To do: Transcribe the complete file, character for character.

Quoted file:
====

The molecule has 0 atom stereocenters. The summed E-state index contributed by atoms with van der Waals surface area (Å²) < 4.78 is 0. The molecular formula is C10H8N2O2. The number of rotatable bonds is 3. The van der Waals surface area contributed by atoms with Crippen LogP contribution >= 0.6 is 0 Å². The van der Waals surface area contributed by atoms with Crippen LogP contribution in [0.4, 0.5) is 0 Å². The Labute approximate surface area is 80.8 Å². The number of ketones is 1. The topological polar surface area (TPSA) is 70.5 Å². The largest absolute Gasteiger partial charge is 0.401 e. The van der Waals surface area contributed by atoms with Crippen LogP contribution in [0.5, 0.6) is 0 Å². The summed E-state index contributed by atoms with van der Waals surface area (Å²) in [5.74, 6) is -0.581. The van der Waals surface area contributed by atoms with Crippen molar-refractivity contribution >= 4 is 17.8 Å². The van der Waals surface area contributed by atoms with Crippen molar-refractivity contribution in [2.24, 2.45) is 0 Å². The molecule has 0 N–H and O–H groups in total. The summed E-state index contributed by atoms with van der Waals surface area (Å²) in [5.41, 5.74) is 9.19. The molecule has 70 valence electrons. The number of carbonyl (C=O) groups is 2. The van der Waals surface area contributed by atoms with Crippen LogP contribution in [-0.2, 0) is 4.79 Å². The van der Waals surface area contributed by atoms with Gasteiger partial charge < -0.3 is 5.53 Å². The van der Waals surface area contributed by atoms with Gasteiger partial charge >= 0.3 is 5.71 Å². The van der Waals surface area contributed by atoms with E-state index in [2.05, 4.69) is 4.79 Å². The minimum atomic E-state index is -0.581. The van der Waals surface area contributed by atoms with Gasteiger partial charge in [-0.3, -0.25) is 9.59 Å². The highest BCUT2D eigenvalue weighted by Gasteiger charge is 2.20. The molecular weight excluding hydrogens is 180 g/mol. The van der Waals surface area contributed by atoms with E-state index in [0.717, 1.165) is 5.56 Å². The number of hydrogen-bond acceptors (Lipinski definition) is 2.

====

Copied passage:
The molecule has 0 atom stereocenters. The summed E-state index contributed by atoms with van der Waals surface area (Å²) < 4.78 is 0. The molecular formula is C10H8N2O2. The number of rotatable bonds is 3. The van der Waals surface area contributed by atoms with Crippen LogP contribution >= 0.6 is 0 Å². The van der Waals surface area contributed by atoms with Crippen LogP contribution in [0.4, 0.5) is 0 Å². The Labute approximate surface area is 80.8 Å². The number of ketones is 1. The topological polar surface area (TPSA) is 70.5 Å². The largest absolute Gasteiger partial charge is 0.401 e. The van der Waals surface area contributed by atoms with Crippen LogP contribution in [0.5, 0.6) is 0 Å². The summed E-state index contributed by atoms with van der Waals surface area (Å²) in [5.74, 6) is -0.581. The van der Waals surface area contributed by atoms with Crippen molar-refractivity contribution >= 4 is 17.8 Å². The van der Waals surface area contributed by atoms with Crippen molar-refractivity contribution in [2.24, 2.45) is 0 Å². The molecule has 0 N–H and O–H groups in total. The summed E-state index contributed by atoms with van der Waals surface area (Å²) in [5.41, 5.74) is 9.19. The molecule has 70 valence electrons. The number of carbonyl (C=O) groups is 2. The van der Waals surface area contributed by atoms with Crippen LogP contribution in [-0.2, 0) is 4.79 Å². The van der Waals surface area contributed by atoms with Gasteiger partial charge < -0.3 is 5.53 Å². The van der Waals surface area contributed by atoms with Gasteiger partial charge >= 0.3 is 5.71 Å². The van der Waals surface area contributed by atoms with E-state index in [2.05, 4.69) is 4.79 Å². The minimum atomic E-state index is -0.581. The van der Waals surface area contributed by atoms with Gasteiger partial charge in [-0.3, -0.25) is 9.59 Å². The highest BCUT2D eigenvalue weighted by Gasteiger charge is 2.20. The molecular weight excluding hydrogens is 180 g/mol. The van der Waals surface area contributed by atoms with E-state index in [0.717, 1.165) is 5.56 Å². The number of hydrogen-bond acceptors (Lipinski definition) is 2.